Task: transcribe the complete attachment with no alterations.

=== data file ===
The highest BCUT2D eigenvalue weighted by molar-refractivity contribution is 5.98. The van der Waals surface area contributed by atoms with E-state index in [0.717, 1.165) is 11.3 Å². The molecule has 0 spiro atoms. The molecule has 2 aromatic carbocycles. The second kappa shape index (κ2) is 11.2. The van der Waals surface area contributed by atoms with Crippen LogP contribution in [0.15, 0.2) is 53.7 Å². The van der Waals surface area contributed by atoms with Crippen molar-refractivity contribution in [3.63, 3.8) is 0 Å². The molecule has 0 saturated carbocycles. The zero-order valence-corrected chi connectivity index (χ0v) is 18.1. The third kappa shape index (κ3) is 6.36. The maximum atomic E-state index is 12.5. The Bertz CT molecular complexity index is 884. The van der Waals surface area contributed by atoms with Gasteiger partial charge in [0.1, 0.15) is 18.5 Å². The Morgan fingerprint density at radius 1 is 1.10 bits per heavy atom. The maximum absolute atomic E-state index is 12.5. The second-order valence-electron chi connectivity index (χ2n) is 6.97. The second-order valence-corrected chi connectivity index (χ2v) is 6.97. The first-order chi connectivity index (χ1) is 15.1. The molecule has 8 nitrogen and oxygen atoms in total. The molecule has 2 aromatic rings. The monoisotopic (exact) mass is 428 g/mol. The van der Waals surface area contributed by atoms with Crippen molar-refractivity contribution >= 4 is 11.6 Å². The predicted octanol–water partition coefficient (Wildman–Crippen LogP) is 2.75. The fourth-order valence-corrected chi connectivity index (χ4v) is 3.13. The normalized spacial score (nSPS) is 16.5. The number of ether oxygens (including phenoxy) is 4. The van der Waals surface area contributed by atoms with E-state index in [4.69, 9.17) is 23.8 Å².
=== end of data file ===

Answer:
The highest BCUT2D eigenvalue weighted by molar-refractivity contribution is 5.98. The van der Waals surface area contributed by atoms with E-state index in [0.717, 1.165) is 11.3 Å². The molecule has 0 spiro atoms. The molecule has 2 aromatic carbocycles. The second kappa shape index (κ2) is 11.2. The van der Waals surface area contributed by atoms with Crippen LogP contribution in [0.15, 0.2) is 53.7 Å². The van der Waals surface area contributed by atoms with Crippen molar-refractivity contribution in [3.63, 3.8) is 0 Å². The molecule has 0 saturated carbocycles. The zero-order valence-corrected chi connectivity index (χ0v) is 18.1. The third kappa shape index (κ3) is 6.36. The maximum atomic E-state index is 12.5. The Bertz CT molecular complexity index is 884. The van der Waals surface area contributed by atoms with Gasteiger partial charge in [0.1, 0.15) is 18.5 Å². The Morgan fingerprint density at radius 1 is 1.10 bits per heavy atom. The maximum absolute atomic E-state index is 12.5. The second-order valence-electron chi connectivity index (χ2n) is 6.97. The second-order valence-corrected chi connectivity index (χ2v) is 6.97. The first-order chi connectivity index (χ1) is 15.1. The molecule has 8 nitrogen and oxygen atoms in total. The molecule has 2 aromatic rings. The monoisotopic (exact) mass is 428 g/mol. The van der Waals surface area contributed by atoms with Crippen molar-refractivity contribution >= 4 is 11.6 Å². The predicted octanol–water partition coefficient (Wildman–Crippen LogP) is 2.75. The fourth-order valence-corrected chi connectivity index (χ4v) is 3.13. The normalized spacial score (nSPS) is 16.5. The number of ether oxygens (including phenoxy) is 4. The van der Waals surface area contributed by atoms with E-state index in [4.69, 9.17) is 23.8 Å².